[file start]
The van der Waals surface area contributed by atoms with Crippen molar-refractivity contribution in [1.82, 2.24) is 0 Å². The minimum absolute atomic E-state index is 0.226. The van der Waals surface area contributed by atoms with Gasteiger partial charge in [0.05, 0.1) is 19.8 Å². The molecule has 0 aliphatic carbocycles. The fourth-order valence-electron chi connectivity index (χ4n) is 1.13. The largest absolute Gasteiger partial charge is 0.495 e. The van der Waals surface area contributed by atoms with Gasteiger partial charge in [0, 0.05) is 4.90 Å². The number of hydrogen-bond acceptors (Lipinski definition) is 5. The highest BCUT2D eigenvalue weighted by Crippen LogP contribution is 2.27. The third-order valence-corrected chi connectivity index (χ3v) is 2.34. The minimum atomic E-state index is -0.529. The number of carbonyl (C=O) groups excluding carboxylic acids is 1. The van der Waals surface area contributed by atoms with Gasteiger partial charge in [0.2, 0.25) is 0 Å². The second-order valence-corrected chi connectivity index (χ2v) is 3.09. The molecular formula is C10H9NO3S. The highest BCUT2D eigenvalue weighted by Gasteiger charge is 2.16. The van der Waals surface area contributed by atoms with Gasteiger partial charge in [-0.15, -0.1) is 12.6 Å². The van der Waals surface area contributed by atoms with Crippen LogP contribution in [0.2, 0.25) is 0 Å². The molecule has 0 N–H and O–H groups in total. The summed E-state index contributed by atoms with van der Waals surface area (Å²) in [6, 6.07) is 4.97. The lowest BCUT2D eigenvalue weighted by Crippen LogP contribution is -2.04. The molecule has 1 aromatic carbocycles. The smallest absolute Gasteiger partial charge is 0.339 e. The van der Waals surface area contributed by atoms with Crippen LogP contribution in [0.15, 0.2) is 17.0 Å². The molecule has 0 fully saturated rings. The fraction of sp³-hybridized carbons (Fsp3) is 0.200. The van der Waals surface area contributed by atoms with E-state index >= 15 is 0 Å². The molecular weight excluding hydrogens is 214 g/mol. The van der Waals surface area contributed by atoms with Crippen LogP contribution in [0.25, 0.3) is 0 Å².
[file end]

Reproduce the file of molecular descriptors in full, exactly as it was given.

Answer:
The van der Waals surface area contributed by atoms with Crippen molar-refractivity contribution in [1.82, 2.24) is 0 Å². The minimum absolute atomic E-state index is 0.226. The van der Waals surface area contributed by atoms with Gasteiger partial charge in [0.05, 0.1) is 19.8 Å². The molecule has 0 aliphatic carbocycles. The fourth-order valence-electron chi connectivity index (χ4n) is 1.13. The largest absolute Gasteiger partial charge is 0.495 e. The van der Waals surface area contributed by atoms with Gasteiger partial charge in [0, 0.05) is 4.90 Å². The number of hydrogen-bond acceptors (Lipinski definition) is 5. The highest BCUT2D eigenvalue weighted by Crippen LogP contribution is 2.27. The third-order valence-corrected chi connectivity index (χ3v) is 2.34. The minimum atomic E-state index is -0.529. The number of carbonyl (C=O) groups excluding carboxylic acids is 1. The van der Waals surface area contributed by atoms with Gasteiger partial charge in [0.2, 0.25) is 0 Å². The second-order valence-corrected chi connectivity index (χ2v) is 3.09. The molecular formula is C10H9NO3S. The highest BCUT2D eigenvalue weighted by Gasteiger charge is 2.16. The van der Waals surface area contributed by atoms with Gasteiger partial charge in [-0.15, -0.1) is 12.6 Å². The van der Waals surface area contributed by atoms with Crippen LogP contribution in [0.2, 0.25) is 0 Å². The molecule has 0 N–H and O–H groups in total. The summed E-state index contributed by atoms with van der Waals surface area (Å²) in [6, 6.07) is 4.97. The lowest BCUT2D eigenvalue weighted by Crippen LogP contribution is -2.04. The molecule has 1 aromatic carbocycles. The smallest absolute Gasteiger partial charge is 0.339 e. The van der Waals surface area contributed by atoms with Crippen LogP contribution in [0.15, 0.2) is 17.0 Å². The molecule has 0 fully saturated rings. The fraction of sp³-hybridized carbons (Fsp3) is 0.200. The van der Waals surface area contributed by atoms with E-state index >= 15 is 0 Å². The molecular weight excluding hydrogens is 214 g/mol. The van der Waals surface area contributed by atoms with Crippen LogP contribution in [0.25, 0.3) is 0 Å².